China: Exploiting a Strategic Opening
Michael D. Swaine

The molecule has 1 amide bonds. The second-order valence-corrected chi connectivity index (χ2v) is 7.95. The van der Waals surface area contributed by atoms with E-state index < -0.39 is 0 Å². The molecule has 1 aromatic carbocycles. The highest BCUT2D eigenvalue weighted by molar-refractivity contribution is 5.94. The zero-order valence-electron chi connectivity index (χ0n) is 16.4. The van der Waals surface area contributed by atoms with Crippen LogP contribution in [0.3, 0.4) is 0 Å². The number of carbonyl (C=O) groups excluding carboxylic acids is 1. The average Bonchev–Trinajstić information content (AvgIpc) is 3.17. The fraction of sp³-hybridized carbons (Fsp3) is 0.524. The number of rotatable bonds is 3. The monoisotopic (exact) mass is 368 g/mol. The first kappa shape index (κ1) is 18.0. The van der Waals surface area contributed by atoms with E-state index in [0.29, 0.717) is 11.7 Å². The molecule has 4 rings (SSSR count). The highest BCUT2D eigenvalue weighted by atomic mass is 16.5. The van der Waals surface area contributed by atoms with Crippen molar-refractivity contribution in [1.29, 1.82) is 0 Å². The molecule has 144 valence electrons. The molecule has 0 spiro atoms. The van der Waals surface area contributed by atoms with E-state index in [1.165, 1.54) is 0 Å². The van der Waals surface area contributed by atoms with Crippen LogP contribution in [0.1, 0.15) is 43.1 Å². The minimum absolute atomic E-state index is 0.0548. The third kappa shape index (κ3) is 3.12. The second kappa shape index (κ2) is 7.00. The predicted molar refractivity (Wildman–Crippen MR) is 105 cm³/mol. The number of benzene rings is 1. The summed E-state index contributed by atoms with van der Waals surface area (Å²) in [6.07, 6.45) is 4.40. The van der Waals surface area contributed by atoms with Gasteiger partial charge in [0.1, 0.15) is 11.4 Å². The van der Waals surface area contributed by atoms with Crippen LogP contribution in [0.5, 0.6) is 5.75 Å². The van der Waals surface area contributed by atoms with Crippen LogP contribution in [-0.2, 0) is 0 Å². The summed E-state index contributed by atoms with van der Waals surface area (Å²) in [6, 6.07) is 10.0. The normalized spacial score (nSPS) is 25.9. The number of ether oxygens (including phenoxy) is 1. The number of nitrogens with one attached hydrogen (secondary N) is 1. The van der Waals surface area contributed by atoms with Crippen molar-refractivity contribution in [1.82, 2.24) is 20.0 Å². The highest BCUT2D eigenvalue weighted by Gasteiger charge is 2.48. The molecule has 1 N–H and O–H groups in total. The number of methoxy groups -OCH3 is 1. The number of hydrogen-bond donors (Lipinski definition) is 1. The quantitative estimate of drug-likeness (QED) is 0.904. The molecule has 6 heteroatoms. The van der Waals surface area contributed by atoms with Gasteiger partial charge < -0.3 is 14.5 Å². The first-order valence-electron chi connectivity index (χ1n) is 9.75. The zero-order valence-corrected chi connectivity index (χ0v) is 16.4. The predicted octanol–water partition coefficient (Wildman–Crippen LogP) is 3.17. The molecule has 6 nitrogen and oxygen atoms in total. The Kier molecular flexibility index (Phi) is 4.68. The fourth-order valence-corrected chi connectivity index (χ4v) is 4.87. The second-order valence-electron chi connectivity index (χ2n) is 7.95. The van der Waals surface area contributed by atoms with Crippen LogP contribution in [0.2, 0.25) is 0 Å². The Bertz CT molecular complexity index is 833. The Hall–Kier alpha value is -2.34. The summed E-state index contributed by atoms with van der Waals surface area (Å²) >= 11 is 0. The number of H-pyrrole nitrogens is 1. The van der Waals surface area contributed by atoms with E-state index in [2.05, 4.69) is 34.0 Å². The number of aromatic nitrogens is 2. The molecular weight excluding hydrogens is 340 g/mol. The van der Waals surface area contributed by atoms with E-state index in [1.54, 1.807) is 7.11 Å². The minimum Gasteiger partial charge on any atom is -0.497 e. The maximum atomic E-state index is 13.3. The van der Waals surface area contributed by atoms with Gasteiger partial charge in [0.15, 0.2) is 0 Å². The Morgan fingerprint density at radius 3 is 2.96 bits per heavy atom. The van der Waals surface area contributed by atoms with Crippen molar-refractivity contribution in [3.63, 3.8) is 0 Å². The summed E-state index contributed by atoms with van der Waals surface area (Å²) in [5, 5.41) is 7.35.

While the global war on terrorism has been accompanied by heightened U.S. trends toward unilateralism and pre-emptive military action, the shift in U.S. foreign policy priorities since September 11 has allowed China to continue and deepen the pursuit of its reform era security strategy. The war on terrorism has presented China with a "strategic opening" to strengthen its relations with the United States—not least by assisting Washington in combating terrorism and by more pro-actively dealing with North Korea. Beijing has also enhanced its strategic position in Asia by improving relations with South Korea, Japan, and ASEAN. Nevertheless, the war on terrorism has not altered some fundamental and potentially destabilizing features of China’s external environment, most notably those with regard to Taiwan. Altogether, these trends hold potentially mixed implications for the Sino-U.S. relationship, and Washington should actively reach out to countries in the region in order to demonstrate that its presence and commitments in Asia are not declining.